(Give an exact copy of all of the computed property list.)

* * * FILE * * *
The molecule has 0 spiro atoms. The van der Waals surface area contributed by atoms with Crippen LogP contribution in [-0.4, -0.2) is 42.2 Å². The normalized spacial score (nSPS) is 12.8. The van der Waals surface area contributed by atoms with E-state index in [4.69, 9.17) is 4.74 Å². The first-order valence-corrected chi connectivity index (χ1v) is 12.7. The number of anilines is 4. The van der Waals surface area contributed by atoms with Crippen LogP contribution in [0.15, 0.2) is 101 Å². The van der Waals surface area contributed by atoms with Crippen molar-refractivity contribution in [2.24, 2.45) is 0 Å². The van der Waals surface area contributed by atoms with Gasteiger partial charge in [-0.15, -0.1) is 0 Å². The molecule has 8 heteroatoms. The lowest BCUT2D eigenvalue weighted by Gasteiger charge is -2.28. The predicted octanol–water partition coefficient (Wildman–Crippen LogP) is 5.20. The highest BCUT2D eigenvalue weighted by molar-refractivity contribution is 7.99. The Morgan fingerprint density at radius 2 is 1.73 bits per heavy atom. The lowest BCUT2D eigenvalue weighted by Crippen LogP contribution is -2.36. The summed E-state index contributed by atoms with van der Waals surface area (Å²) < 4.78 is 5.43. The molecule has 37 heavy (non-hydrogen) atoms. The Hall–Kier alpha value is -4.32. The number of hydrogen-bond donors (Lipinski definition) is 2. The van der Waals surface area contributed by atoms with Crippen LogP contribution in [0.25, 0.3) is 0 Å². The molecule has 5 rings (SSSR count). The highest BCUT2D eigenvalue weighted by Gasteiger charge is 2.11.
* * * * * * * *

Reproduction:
The molecule has 0 spiro atoms. The van der Waals surface area contributed by atoms with Crippen LogP contribution in [-0.4, -0.2) is 42.2 Å². The normalized spacial score (nSPS) is 12.8. The van der Waals surface area contributed by atoms with E-state index in [4.69, 9.17) is 4.74 Å². The first-order valence-corrected chi connectivity index (χ1v) is 12.7. The number of anilines is 4. The van der Waals surface area contributed by atoms with Crippen LogP contribution in [0.15, 0.2) is 101 Å². The van der Waals surface area contributed by atoms with Crippen molar-refractivity contribution in [2.24, 2.45) is 0 Å². The van der Waals surface area contributed by atoms with Gasteiger partial charge in [-0.15, -0.1) is 0 Å². The molecule has 8 heteroatoms. The lowest BCUT2D eigenvalue weighted by Gasteiger charge is -2.28. The predicted octanol–water partition coefficient (Wildman–Crippen LogP) is 5.20. The highest BCUT2D eigenvalue weighted by molar-refractivity contribution is 7.99. The Morgan fingerprint density at radius 2 is 1.73 bits per heavy atom. The lowest BCUT2D eigenvalue weighted by Crippen LogP contribution is -2.36. The summed E-state index contributed by atoms with van der Waals surface area (Å²) < 4.78 is 5.43. The molecule has 37 heavy (non-hydrogen) atoms. The Hall–Kier alpha value is -4.32. The number of hydrogen-bond donors (Lipinski definition) is 2. The van der Waals surface area contributed by atoms with Crippen LogP contribution in [0.25, 0.3) is 0 Å². The molecule has 5 rings (SSSR count). The highest BCUT2D eigenvalue weighted by Gasteiger charge is 2.11.